Let me be controversial (for a change).
I invest many hours in calculating the average daily productivity of the fee-earners in a practice.
Many previous articles have made mention of
- the plodding £800 a day associate who loses the owner money on a 50% contract
- the principal averaging £1000 a day who is drowning in a world of check-ups (with or without a membership plan)
In recent months I have been equally horrified to stumble upon a previously undiscovered tribe in the depths of the NHS jungle:
- the £450 a day associate
It begs a question – where does one start when addressing the consequences of low productivity?
A conversation with an £1800 a day principal, earlier this week, was revealing.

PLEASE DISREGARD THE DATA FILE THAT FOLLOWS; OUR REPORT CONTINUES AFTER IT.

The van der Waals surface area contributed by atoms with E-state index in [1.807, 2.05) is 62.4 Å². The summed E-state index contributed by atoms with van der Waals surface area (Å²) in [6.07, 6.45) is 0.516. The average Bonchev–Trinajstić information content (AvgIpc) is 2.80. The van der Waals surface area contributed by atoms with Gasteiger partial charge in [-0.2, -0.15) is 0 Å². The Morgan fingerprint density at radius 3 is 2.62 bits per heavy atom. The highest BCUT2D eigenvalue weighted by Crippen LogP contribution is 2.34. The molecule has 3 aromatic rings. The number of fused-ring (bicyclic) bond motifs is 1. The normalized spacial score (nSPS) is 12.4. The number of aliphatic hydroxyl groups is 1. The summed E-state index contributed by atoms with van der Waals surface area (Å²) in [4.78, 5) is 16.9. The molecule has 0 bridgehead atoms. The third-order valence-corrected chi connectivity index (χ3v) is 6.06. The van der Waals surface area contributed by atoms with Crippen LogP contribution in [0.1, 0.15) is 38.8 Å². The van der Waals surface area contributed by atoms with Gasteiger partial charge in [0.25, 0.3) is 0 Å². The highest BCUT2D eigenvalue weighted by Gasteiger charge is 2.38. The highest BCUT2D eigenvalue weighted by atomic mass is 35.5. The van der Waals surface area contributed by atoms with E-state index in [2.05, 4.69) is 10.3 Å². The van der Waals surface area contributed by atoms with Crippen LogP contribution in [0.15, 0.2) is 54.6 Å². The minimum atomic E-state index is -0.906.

I suggested that a dentist of his calibre should be averaging closer to £2500 a day, given the nature, location and demographic of his practice.
He simply responded:
OK – I will alter my prescribing patterns to achieve that target going forward – October will be a £40,000 month Chris
That was it – no discussion on marketing or pricing – just a change in prescribing patterns.
I’m going to leave that hanging out there in the virtual breeze – and see what comments we get 😉